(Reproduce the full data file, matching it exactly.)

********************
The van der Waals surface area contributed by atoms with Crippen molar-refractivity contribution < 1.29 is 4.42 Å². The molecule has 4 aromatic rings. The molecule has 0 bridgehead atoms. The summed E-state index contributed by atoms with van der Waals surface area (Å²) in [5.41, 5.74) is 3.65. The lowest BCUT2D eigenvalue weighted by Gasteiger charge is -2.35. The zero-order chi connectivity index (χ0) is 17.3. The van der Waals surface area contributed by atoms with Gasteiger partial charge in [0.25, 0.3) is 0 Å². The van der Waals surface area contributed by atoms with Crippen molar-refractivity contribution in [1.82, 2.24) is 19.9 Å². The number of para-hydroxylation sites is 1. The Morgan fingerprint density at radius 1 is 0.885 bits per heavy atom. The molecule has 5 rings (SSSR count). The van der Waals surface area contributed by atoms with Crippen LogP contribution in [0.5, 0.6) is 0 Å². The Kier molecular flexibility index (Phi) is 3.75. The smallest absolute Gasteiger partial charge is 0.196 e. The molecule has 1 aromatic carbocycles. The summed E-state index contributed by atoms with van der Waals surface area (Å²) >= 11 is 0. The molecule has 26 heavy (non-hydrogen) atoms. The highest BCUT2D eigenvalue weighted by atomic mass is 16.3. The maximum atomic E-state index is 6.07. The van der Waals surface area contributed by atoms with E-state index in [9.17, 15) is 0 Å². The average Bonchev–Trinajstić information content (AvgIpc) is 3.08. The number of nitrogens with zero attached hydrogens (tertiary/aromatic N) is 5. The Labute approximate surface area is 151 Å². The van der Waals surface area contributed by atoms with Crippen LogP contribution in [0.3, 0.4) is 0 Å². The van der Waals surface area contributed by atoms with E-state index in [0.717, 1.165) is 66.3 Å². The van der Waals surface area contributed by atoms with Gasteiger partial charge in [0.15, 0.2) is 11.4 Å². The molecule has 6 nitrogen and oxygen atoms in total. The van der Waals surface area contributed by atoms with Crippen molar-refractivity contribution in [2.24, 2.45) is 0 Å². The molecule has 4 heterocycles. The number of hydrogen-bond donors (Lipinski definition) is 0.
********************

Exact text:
The van der Waals surface area contributed by atoms with Crippen molar-refractivity contribution < 1.29 is 4.42 Å². The molecule has 4 aromatic rings. The molecule has 0 bridgehead atoms. The summed E-state index contributed by atoms with van der Waals surface area (Å²) in [5.41, 5.74) is 3.65. The lowest BCUT2D eigenvalue weighted by Gasteiger charge is -2.35. The zero-order chi connectivity index (χ0) is 17.3. The van der Waals surface area contributed by atoms with Gasteiger partial charge in [0.25, 0.3) is 0 Å². The van der Waals surface area contributed by atoms with Crippen molar-refractivity contribution in [1.82, 2.24) is 19.9 Å². The number of para-hydroxylation sites is 1. The Morgan fingerprint density at radius 1 is 0.885 bits per heavy atom. The molecule has 5 rings (SSSR count). The van der Waals surface area contributed by atoms with Crippen LogP contribution in [0.5, 0.6) is 0 Å². The Kier molecular flexibility index (Phi) is 3.75. The smallest absolute Gasteiger partial charge is 0.196 e. The molecule has 1 aromatic carbocycles. The summed E-state index contributed by atoms with van der Waals surface area (Å²) >= 11 is 0. The molecule has 26 heavy (non-hydrogen) atoms. The highest BCUT2D eigenvalue weighted by atomic mass is 16.3. The maximum atomic E-state index is 6.07. The van der Waals surface area contributed by atoms with E-state index in [9.17, 15) is 0 Å². The average Bonchev–Trinajstić information content (AvgIpc) is 3.08. The number of nitrogens with zero attached hydrogens (tertiary/aromatic N) is 5. The Labute approximate surface area is 151 Å². The van der Waals surface area contributed by atoms with Crippen LogP contribution in [0.3, 0.4) is 0 Å². The van der Waals surface area contributed by atoms with E-state index in [0.717, 1.165) is 66.3 Å². The van der Waals surface area contributed by atoms with Gasteiger partial charge in [0.15, 0.2) is 11.4 Å². The molecule has 6 nitrogen and oxygen atoms in total. The van der Waals surface area contributed by atoms with Crippen molar-refractivity contribution in [2.24, 2.45) is 0 Å². The molecule has 4 heterocycles. The number of hydrogen-bond donors (Lipinski definition) is 0.